COVID-19 simulation series delivers virtual reality experience

April 7, 2020 | Author: Royal College Staff

A Royal College Fellow is directing a series of virtual reality simulation videos on the safest methods for delivering emergency room treatment during the COVID-19 crisis.

Glenn Posner, MDCM, FRCSC, and a team of physicians from the University of Ottawa are working with physicians at the University of Colorado to write and produce “in-situ” simulation training videos, five of which are already available online. The subjects cover safe practices for emergency room procedures, such as intubations and emergency tracheotomies, at a time when physicians working in the ER must assume that any patient could have COVID-19.

“We realized early on that COVID-19 patients would typically present in the ER, so that’s where we focused the simulations,” said Dr. Posner, who is medical director of the Simulation Patient Safety Program at The Ottawa Hospital, medical director of the University of Ottawa Skills & Simulation Centre and a simulation educator for the Royal College.

COVID-19 simulation series delivers virtual reality experience

Dr. Glenn Posner

A unique challenge for simulation learning

When Dr. Posner and his team began to plan the training in February, they realized they faced a unique dissemination challenge. To deliver the “in-situ” simulations that Dr. Posner typically designs, learners must be in the same room, running through potential scenarios and learning from them. This flouts the practise of social distancing — impossible to enforce in a clinical environment, but important for protecting the health of learners.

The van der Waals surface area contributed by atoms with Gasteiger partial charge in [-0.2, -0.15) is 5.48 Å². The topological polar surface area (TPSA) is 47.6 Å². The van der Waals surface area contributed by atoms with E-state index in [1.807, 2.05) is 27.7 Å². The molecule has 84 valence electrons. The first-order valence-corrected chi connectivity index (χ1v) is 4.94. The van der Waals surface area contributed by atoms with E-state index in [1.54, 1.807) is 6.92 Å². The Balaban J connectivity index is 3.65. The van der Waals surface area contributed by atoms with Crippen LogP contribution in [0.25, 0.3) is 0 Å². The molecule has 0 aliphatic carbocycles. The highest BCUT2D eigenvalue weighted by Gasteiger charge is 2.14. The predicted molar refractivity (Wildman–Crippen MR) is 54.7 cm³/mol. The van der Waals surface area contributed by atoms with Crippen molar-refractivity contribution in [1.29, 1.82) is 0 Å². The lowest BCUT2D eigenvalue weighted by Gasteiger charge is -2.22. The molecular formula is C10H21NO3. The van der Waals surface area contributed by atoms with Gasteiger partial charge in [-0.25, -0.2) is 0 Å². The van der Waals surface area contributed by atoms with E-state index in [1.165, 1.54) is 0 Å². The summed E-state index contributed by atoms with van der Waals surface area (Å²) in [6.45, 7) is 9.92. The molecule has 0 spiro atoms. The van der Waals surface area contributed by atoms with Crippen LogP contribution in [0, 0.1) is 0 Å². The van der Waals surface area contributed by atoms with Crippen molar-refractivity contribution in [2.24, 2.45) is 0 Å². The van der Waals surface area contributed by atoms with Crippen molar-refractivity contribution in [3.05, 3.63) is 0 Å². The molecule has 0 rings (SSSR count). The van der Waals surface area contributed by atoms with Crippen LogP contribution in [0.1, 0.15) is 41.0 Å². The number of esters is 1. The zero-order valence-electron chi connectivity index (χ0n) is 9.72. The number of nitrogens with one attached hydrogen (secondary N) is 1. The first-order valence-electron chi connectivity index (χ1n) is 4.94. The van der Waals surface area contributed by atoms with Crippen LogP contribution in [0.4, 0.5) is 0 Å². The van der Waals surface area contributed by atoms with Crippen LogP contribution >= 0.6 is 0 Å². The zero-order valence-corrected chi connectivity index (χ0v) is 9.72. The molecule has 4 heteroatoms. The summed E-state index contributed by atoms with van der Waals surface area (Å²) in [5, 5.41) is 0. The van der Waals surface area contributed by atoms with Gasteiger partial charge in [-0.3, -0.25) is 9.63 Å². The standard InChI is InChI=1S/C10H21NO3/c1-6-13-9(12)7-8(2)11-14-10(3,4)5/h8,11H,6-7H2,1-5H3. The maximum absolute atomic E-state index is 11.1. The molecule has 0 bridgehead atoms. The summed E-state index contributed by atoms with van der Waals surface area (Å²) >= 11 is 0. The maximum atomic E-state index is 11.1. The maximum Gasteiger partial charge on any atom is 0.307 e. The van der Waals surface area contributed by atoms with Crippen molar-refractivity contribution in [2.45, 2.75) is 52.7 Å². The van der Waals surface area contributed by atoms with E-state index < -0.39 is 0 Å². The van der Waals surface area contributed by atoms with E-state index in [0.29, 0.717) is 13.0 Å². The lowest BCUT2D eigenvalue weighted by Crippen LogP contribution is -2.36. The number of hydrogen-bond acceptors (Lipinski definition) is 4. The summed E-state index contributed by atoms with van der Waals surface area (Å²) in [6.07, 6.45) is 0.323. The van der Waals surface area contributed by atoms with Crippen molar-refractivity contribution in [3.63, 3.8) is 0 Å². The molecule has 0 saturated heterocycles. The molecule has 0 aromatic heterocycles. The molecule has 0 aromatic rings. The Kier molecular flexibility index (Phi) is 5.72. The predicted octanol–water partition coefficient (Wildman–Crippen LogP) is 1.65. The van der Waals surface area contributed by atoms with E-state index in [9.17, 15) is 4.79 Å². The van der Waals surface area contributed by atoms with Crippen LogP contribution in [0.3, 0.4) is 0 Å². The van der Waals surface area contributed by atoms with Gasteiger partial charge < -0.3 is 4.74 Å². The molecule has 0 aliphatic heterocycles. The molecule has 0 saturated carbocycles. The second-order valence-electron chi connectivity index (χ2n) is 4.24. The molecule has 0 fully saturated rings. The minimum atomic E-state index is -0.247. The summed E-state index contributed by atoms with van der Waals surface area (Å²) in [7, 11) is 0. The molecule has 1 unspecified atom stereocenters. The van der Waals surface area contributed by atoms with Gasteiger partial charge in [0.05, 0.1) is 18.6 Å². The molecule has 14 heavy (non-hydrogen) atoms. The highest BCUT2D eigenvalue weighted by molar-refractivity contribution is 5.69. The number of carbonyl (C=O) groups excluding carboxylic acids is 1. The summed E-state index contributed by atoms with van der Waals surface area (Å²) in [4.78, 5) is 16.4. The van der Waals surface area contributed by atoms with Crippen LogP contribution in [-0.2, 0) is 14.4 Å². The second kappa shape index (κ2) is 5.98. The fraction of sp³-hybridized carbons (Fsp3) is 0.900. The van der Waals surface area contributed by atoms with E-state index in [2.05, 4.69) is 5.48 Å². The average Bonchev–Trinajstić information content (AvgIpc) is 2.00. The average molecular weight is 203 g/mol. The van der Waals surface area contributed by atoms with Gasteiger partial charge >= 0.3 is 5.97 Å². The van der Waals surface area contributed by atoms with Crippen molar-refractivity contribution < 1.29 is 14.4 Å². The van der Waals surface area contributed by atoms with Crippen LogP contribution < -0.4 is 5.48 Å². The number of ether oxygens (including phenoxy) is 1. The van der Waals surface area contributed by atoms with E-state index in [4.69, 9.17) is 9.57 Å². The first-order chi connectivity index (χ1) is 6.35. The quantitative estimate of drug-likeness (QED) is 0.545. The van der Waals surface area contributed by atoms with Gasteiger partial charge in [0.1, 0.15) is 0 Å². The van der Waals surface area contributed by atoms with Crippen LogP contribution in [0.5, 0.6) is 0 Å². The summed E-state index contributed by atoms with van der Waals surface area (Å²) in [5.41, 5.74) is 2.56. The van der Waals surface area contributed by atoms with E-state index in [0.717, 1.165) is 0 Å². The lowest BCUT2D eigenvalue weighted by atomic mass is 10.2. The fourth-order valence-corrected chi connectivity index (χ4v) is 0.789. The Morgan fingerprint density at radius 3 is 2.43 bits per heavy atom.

“We’re in this unique environment where we have to deliver in-situ training without bringing people together physically,” said Dr. Posner. In the search for a solution, he was introduced to Dr. Janet Corral, who directs the University of Colorado’s Digital Education innovation lab.

3D virtual learning

The clear solution was to shoot virtual-reality (VR) simulation videos, where the learner can experience an interactive 3D experience from the safety of their computer screen.

Since early March, Dr. Posner and his team have been shooting, producing and posting VR videos using Wonda VR SPACES. The Wonda platform enables users to share immersive learning content using 2D, 360-degree and 3D media.

“Learners can click on the video to view the entire room and its occupants, whether doors are opening or closing, and everything else going on in the environment. Learners can also use virtual reality goggles to immerse themselves in the simulation.”

Dr. Posner explained that the usual rules of simulation curriculum design do not necessarily apply to the COVID-19 series. “Simulation training is usually about crisis resource management and communication,” he said. “But in the COVID-19 environment, it’s more about creating standard operating procedures for the ways in which health care providers must protect themselves and their patients.”

The COVID-19 simulation series will soon be hosted on The Ottawa Hospital Education Department’s web page. In the meantime, they can be accessed through the program’s Twitter account: @SPSP_TOH.


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